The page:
I learned the Arabic word for womb is rahim. Banafsheh said it also means mercy and compassion. This was an important moment for me, it cracked my heart wide open. We played with our womb energy and moved it through our hearths and out in the world through our expressive dancing. My womb energy is my caretaking, interconnected, merciful,  loving, compassionate source. It’s both suffering and birthing, of my self, of love, of child of light, of the world.  I was inspired that maybe I could say rahim instead of amen.

2015-11-15 15.14.322015-11-15 08.06.29

We also covered Aphrodite, a goddess I have always been tuned to, and especially her connection with rapture, that force which longs to join, to unite, with the beloved. She is playful. Curious. Elemental, born out of conjoining of earth,  sky, and ocean. Birthed in sea foam. Aphrodite is lusty, earthy, but also atmospheric, ethereal, light, airy, flighty. A dove is one of her symbols.  She is luscious, unapologetically sensual. Yet even Aphrodite must be by herself a while, regularly, and renew her virginity, to go within and renew herself. Replenish. The goddess, the divine feminine, is a vessel of love, energy, rhythms, and compassion that is constantly pouring out into the world and welling up within us to be poured out again. We have to refill our personal vessels sometimes. Esalen is Jami’s place of replenishment, revirginificaton. Where is mine? I wonderd. How can I get there more?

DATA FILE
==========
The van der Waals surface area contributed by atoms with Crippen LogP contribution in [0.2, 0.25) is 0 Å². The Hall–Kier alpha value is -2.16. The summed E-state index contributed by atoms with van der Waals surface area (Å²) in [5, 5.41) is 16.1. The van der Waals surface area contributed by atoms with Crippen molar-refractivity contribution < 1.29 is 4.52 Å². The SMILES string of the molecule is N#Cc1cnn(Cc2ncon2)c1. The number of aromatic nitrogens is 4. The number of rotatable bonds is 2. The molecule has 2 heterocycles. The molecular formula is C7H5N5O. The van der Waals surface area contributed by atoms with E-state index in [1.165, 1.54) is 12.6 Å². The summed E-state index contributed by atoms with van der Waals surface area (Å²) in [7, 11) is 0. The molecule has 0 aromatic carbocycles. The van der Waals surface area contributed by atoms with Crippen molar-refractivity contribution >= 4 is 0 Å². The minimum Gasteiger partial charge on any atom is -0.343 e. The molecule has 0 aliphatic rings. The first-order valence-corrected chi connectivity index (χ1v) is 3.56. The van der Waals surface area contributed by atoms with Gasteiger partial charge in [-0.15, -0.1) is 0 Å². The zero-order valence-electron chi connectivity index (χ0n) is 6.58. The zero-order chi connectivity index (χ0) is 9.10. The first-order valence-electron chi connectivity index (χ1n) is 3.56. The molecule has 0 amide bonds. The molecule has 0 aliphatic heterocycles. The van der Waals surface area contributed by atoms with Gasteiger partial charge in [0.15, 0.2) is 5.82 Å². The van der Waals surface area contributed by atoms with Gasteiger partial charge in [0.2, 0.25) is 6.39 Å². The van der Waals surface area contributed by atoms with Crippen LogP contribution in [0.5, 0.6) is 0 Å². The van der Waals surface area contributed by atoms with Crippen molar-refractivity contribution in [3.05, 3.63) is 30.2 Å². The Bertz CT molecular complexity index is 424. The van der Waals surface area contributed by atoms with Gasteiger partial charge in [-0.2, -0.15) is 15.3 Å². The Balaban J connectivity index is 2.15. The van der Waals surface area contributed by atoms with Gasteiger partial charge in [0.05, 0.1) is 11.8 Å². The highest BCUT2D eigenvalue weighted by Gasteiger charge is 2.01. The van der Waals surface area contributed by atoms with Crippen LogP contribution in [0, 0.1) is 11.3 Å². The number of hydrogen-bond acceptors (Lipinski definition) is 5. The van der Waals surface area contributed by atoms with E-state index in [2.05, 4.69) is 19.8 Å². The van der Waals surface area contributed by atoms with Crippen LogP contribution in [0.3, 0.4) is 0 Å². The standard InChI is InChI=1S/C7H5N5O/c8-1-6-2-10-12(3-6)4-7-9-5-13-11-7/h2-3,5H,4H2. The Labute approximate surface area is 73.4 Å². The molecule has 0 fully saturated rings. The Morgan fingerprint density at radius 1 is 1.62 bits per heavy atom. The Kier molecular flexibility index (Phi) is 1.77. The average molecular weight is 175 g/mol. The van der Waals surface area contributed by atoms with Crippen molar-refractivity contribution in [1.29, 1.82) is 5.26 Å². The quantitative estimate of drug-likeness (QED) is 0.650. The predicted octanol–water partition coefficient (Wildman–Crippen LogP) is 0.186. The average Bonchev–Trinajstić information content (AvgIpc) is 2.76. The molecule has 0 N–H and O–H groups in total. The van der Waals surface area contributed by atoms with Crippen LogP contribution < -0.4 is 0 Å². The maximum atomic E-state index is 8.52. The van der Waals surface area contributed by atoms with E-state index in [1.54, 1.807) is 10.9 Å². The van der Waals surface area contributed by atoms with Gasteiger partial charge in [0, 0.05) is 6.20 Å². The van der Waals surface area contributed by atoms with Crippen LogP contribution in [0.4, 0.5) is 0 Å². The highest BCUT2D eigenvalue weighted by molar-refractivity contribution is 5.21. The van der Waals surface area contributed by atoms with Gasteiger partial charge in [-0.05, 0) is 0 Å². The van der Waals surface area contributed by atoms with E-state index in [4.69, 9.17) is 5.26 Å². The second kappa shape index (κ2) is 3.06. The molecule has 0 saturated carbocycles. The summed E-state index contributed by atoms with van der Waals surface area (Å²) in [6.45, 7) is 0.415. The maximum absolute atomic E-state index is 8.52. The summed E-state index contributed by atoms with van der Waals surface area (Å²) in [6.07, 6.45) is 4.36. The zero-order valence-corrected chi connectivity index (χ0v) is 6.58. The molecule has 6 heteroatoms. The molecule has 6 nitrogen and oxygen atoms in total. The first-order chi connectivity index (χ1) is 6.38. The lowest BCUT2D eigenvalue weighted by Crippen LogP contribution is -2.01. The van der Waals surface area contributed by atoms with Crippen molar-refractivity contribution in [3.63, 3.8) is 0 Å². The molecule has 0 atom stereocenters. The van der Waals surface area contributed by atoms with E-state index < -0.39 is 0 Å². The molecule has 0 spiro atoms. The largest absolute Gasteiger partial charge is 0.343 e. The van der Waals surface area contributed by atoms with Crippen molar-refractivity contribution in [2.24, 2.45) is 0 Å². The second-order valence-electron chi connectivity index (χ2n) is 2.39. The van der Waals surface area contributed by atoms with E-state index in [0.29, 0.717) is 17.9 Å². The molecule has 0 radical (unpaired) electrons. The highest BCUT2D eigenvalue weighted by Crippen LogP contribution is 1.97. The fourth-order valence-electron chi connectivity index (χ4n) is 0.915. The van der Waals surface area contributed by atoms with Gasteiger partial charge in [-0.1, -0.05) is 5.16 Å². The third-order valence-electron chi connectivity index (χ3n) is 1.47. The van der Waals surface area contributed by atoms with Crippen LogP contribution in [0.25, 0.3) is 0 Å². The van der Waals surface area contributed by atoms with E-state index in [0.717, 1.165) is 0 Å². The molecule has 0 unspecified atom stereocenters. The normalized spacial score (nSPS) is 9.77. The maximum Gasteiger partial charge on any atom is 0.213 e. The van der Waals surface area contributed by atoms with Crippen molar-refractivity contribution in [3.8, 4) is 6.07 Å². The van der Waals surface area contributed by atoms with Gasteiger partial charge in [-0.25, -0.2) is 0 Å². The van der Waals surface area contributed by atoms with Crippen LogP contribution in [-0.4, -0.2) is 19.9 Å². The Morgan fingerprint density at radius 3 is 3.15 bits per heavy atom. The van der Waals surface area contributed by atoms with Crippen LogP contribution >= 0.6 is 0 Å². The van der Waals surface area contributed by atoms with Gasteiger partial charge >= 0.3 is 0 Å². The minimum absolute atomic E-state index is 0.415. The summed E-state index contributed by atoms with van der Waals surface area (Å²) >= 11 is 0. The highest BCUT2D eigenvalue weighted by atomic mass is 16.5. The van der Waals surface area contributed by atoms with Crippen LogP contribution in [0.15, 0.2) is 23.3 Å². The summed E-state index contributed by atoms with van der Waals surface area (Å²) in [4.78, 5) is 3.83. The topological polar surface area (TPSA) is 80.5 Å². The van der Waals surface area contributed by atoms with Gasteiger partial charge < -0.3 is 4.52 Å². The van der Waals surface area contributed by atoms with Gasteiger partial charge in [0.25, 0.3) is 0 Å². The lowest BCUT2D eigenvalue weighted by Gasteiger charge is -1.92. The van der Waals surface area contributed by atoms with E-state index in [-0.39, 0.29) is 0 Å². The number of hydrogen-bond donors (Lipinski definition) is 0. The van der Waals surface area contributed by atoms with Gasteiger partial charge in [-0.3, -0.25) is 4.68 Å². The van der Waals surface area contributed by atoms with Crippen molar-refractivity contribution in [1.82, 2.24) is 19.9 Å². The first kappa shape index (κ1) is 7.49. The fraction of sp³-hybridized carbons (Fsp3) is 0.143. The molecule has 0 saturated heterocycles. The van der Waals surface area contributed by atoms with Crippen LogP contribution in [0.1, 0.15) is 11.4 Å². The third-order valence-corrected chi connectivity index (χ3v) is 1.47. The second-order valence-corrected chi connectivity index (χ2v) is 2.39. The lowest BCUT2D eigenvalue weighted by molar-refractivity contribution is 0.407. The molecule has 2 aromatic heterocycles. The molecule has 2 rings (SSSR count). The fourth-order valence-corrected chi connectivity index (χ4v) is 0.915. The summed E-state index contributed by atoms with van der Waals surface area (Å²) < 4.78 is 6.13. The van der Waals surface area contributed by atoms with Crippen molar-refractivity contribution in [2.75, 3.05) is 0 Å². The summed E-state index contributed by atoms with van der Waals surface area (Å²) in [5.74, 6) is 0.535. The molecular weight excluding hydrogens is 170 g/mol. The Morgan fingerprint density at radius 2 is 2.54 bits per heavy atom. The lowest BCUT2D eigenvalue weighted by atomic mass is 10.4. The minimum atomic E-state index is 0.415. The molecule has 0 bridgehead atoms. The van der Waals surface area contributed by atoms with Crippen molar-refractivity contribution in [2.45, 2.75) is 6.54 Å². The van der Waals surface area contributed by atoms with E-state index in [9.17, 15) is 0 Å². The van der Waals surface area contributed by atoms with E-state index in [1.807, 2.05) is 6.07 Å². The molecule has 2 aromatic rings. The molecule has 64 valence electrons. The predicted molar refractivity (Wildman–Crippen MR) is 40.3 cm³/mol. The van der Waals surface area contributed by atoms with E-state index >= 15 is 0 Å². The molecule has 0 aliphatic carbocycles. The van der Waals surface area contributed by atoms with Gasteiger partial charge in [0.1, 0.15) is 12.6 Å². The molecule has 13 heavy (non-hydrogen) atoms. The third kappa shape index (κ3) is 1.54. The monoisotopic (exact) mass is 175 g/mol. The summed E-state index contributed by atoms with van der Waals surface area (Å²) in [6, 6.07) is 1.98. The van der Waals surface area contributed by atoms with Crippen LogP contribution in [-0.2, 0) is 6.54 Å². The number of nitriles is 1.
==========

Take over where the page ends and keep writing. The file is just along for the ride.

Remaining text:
We also touched a little on Sophia, the goddess of the world’s wisdom, God’s companion, adviser. She appears in Jewish, Persian, Gnostic tradition. She is the soul of the world. I would like to study Sophia more. We didn’t have enough time with her.

Jubulant, juicy Jeena and JamiDuring the workshop we danced and danced. We met women from Iran, Indonesia, Wales (via Fiji), and many parts of the US. We co-created a transformative space, where we were safe, able to move and express ourselves, able to weep or vocalize or whatever. The environment was made magical by Tony’s music. All the dancing was to live music. Such a gift he has, weaving story and voice, drums, guitar, and other instruments I didn’t know the names of. He was delightful too.